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Bible Dictionaries

People's Dictionary of the Bible


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Burial. The Hebrews did not burn, but buried their dead, usually in caves and artificial tombs. Genesis 25:9; Genesis 35:29. To be deprived of burial was thought one of the greatest marks of dishonor. Ecclesiastes 6:3; Jeremiah 22:18-19. It was denied to none, seldom even to enemies. Deuteronomy 21:23; 1 Kings 11:15. Good men made it a part of their piety to inter the dead. Unburied corpses polluted their land if the dead were exposed to view. 2 Samuel 21:14. The touch of a dead body, or of anything that had touched a dead body, was esteemed a defilement, and required a ceremonial cleansing. Numbers 19:11-22. Only three cases of burning the bodies of the dead occur in Scripture: the family of Achan, after they were stoned. Joshua 7:24-25, the mangled remains of Saul and his sons, 1 Samuel 31:12, and perhaps the victims of some plague, Amos 6:10. The nearest relatives usually closed the eyes of the dying, gave them the parting kiss, and then began the wailing for the dead. Genesis 46:4; Genesis 50:1. The loud and shrill lamentations referred to in Mark 5:38, John 11:19, were by hired mourners, see also Jeremiah 9:17-18; Amos 5:16, who praised the deceased, Acts 9:39, and by doleful cries and frantic gestures, aided at times by melancholy tones of music, Matthew 9:23, strove to express the deepest grief, Ezekiel 24:17-18. Immediately after death the body was washed, and laid out in a convenient room, Acts 9:37-39, and sometimes anointed, Matthew 26:12. It was wrapped in many folds of linen, with spices, and the head bound about with a napkin, as the body of Jesus was, Matthew 27:59; sometimes each limb and finger wrapped separately, John 11:44, as the mummies of Egypt are found to have been. But among the Jews the body was not embalmed, and the burial took place very soon, on account both of the heat of the climate and of the ceremonial uncleanness incurred. Rarely did 24 hours elapse between death and burial, Acts 5:6; Acts 5:10 : and in Jerusalem now burial, as a general rule, is not delayed more than three or four hours. The body was wrapped in the garments worn when living, or linen cloths thrown over it, and it was placed upon a bier—a board borne by men—to be conveyed to the tomb. 2 Samuel 3:31; Luke 7:14. Sometimes a more costly bier or bed was used, 2 Chronicles 16:14; and the bodies of kings and some others may have been laid in stone sarcophagi Genesis 50:26; 2 Kings 13:21. The tomb was usually without the city, and spices and aromatic woods were often burned at the burial. 2 Chronicles 16:14 A banquet sometimes followed the funeral, Jeremiah 16:7-8; and the bereaved friends were wont to go to the grave from time to time, to weep, John 11:31; a custom observed even at this day.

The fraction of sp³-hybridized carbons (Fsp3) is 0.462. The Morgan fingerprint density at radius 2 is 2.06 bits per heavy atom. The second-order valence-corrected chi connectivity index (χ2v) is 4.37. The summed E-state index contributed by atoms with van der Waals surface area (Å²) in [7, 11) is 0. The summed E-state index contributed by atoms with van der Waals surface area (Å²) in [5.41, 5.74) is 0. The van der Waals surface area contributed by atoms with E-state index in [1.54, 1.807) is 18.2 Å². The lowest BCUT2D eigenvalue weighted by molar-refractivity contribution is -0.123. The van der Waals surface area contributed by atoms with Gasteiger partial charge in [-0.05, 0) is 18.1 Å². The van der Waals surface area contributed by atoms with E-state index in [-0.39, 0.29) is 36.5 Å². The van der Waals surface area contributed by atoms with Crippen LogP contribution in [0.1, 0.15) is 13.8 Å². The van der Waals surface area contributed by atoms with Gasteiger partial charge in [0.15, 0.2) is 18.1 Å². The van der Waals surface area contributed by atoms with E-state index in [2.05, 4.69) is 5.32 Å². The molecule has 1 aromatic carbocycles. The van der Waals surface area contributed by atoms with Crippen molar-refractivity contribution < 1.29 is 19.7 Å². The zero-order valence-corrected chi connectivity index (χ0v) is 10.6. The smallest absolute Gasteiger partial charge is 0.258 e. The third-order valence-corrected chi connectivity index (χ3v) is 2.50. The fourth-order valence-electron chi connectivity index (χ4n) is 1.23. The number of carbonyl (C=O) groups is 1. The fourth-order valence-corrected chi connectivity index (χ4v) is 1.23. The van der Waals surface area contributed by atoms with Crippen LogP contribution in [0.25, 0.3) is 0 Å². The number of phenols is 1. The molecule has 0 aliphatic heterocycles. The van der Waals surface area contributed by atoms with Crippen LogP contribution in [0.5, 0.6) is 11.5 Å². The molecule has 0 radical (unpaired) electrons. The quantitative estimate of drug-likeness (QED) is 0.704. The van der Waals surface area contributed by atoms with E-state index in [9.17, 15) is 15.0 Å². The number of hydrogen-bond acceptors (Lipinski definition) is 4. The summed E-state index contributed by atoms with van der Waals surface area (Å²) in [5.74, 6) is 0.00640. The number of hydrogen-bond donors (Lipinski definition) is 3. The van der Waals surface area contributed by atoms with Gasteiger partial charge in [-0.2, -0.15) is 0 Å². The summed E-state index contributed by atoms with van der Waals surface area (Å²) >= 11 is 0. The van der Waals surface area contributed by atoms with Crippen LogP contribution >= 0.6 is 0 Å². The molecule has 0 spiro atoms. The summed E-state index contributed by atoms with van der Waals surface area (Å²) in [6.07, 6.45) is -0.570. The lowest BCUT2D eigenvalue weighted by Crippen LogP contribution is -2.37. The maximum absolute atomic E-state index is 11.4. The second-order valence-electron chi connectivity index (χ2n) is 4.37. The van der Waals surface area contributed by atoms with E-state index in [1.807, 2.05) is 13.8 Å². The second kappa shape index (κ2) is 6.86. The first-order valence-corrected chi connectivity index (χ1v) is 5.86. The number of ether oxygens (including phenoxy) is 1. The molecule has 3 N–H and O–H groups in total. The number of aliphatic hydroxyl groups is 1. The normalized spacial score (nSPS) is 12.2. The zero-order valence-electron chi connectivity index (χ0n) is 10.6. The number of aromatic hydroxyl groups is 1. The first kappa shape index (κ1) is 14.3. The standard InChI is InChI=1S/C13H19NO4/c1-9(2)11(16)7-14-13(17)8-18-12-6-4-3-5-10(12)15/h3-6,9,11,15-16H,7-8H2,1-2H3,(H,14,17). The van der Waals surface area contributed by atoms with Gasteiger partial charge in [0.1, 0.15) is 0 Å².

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These files are public domain.
Text Courtesy of Used by Permission.

Bibliography Information
Rice, Edwin Wilbur, DD. Entry for 'Burial'. People's Dictionary of the Bible. 1893.

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